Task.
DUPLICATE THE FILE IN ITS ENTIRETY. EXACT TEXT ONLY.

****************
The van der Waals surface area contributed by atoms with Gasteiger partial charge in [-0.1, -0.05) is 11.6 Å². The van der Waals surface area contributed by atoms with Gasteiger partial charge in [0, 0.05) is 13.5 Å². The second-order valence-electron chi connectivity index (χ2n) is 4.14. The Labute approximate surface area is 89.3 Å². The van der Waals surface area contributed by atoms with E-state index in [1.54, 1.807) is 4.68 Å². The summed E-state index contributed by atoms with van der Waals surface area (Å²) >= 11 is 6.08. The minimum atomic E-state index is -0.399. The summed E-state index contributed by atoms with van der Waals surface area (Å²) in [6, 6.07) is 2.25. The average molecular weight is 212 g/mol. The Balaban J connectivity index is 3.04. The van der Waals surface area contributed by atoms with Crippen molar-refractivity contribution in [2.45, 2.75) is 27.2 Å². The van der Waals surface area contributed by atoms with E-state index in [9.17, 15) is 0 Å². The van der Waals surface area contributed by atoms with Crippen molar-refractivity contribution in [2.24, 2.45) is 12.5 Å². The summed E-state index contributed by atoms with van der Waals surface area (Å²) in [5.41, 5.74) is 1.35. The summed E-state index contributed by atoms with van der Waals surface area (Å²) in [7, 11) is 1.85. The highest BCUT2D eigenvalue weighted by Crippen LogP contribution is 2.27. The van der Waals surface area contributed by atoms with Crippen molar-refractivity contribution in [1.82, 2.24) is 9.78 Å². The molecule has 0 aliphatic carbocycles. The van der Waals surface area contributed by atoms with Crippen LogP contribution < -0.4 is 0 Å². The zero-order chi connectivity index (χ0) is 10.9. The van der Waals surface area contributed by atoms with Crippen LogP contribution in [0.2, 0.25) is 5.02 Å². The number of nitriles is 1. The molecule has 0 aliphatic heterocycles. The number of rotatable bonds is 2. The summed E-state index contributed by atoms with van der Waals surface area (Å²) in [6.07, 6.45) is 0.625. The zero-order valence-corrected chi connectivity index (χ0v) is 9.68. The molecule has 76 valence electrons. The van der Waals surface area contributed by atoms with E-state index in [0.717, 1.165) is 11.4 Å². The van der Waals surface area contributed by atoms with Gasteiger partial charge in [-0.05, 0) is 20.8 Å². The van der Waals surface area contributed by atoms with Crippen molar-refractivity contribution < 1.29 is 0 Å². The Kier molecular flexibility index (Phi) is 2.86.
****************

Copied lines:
The van der Waals surface area contributed by atoms with Gasteiger partial charge in [-0.1, -0.05) is 11.6 Å². The van der Waals surface area contributed by atoms with Gasteiger partial charge in [0, 0.05) is 13.5 Å². The second-order valence-electron chi connectivity index (χ2n) is 4.14. The Labute approximate surface area is 89.3 Å². The van der Waals surface area contributed by atoms with E-state index in [1.54, 1.807) is 4.68 Å². The summed E-state index contributed by atoms with van der Waals surface area (Å²) >= 11 is 6.08. The minimum atomic E-state index is -0.399. The summed E-state index contributed by atoms with van der Waals surface area (Å²) in [6, 6.07) is 2.25. The average molecular weight is 212 g/mol. The Balaban J connectivity index is 3.04. The van der Waals surface area contributed by atoms with Crippen molar-refractivity contribution in [2.45, 2.75) is 27.2 Å². The van der Waals surface area contributed by atoms with E-state index in [9.17, 15) is 0 Å². The van der Waals surface area contributed by atoms with Crippen molar-refractivity contribution in [2.24, 2.45) is 12.5 Å². The summed E-state index contributed by atoms with van der Waals surface area (Å²) in [5.41, 5.74) is 1.35. The summed E-state index contributed by atoms with van der Waals surface area (Å²) in [7, 11) is 1.85. The highest BCUT2D eigenvalue weighted by Crippen LogP contribution is 2.27. The van der Waals surface area contributed by atoms with Crippen molar-refractivity contribution in [1.82, 2.24) is 9.78 Å². The molecule has 0 aliphatic carbocycles. The van der Waals surface area contributed by atoms with Crippen LogP contribution < -0.4 is 0 Å². The zero-order chi connectivity index (χ0) is 10.9. The van der Waals surface area contributed by atoms with Crippen LogP contribution in [0.2, 0.25) is 5.02 Å². The number of nitriles is 1. The molecule has 0 aliphatic heterocycles. The number of rotatable bonds is 2. The summed E-state index contributed by atoms with van der Waals surface area (Å²) in [6.07, 6.45) is 0.625. The zero-order valence-corrected chi connectivity index (χ0v) is 9.68. The molecule has 76 valence electrons. The van der Waals surface area contributed by atoms with E-state index in [0.717, 1.165) is 11.4 Å². The van der Waals surface area contributed by atoms with Gasteiger partial charge in [-0.05, 0) is 20.8 Å². The van der Waals surface area contributed by atoms with Crippen molar-refractivity contribution < 1.29 is 0 Å². The Kier molecular flexibility index (Phi) is 2.86.